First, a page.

CI: Confidence interval

* P value of ANOVA for follow up (baseline/on-treatment) comparison.

** P value of ANOVA for treatment (diet/supplements) comparison.

*** P value of ANOVA for interaction (follow up*treatment).

± values are: means ± SD

 Table 3 

Dietary intake of B vitamins during the period of diet and supplement therapy.

VariableBaselineOn-treatmentTreatment effect, mean percent change (95% CI)p*p**p***
Folate (μg/day)Folate-rich diet335 ± 70528 ± 6366.5%(37.2;95.9)0.002<0.0010.002
Folic acid from supplements339 ± 106316 ± 1233.8%(-29.5;37.1)
Vitamin B6 (mg/day)Folate-rich diet1.89 ± 0.372.67 ± 0.545.5%(23.6;67.4)<0.0010.1420.017
Folic acid from supplements1.95 ± 0.552.23 ± 0.7116.0%(1.6;30.4)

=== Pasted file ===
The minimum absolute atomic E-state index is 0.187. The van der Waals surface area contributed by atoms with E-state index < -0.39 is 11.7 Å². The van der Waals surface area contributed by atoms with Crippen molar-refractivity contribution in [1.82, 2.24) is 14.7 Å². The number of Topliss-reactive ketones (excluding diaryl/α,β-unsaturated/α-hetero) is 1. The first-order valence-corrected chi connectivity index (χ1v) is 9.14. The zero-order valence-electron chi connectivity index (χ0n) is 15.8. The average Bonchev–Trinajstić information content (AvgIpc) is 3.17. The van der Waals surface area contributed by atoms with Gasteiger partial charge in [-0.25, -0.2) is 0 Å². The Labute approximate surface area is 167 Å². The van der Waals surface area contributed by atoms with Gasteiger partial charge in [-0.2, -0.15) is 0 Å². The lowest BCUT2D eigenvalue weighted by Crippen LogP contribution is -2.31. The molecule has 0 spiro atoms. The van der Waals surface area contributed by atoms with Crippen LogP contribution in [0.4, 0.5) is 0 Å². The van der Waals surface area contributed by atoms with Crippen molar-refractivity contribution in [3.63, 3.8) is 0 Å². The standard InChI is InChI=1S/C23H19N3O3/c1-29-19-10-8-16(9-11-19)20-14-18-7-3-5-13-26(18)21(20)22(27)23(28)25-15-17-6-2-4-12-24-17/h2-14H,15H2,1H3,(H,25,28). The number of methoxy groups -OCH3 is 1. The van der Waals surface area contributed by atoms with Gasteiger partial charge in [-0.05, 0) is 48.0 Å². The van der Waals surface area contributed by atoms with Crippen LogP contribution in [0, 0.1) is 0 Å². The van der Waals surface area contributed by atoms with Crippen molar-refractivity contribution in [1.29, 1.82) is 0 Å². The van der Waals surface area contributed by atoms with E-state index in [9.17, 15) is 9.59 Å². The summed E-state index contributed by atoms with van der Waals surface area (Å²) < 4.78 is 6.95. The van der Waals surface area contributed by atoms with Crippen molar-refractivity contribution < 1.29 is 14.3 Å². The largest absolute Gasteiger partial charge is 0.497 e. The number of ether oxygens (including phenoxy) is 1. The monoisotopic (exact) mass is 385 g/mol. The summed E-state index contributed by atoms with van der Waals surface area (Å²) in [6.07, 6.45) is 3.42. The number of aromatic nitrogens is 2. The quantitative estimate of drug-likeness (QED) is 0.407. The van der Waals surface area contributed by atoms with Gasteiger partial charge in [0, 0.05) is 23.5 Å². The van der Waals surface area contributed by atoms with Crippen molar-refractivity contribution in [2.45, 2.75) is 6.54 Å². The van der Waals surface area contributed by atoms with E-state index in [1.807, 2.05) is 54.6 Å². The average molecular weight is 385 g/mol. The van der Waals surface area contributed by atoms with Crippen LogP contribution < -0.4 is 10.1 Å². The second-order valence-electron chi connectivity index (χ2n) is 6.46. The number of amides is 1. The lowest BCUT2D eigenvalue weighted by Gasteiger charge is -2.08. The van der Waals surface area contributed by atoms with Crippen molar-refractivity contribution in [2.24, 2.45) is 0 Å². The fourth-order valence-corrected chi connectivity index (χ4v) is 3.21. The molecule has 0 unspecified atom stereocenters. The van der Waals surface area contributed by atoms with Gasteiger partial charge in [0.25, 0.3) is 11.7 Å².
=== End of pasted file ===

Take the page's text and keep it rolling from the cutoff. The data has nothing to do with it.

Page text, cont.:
Vitamin B12 (μg/day)Folate-rich diet7.94 ± 6.497.04 ± 5.6242.4%(-52.8;137.6)0.6830.3300.156
Folic acid from supplements7.17 ± 4.499.79 ± 7.1762.7%(-12.3;137.8)

CI: Confidence interval

* P value of ANOVA for follow up (baseline/on-treatment) comparison.

** P value of ANOVA for treatment (diet/supplements) comparison.

*** P value of ANOVA for interaction (follow up*treatment).

± values are: means ± SD

Received 2004-9-1
Accepted 2005-2-1
Published 2005-4-1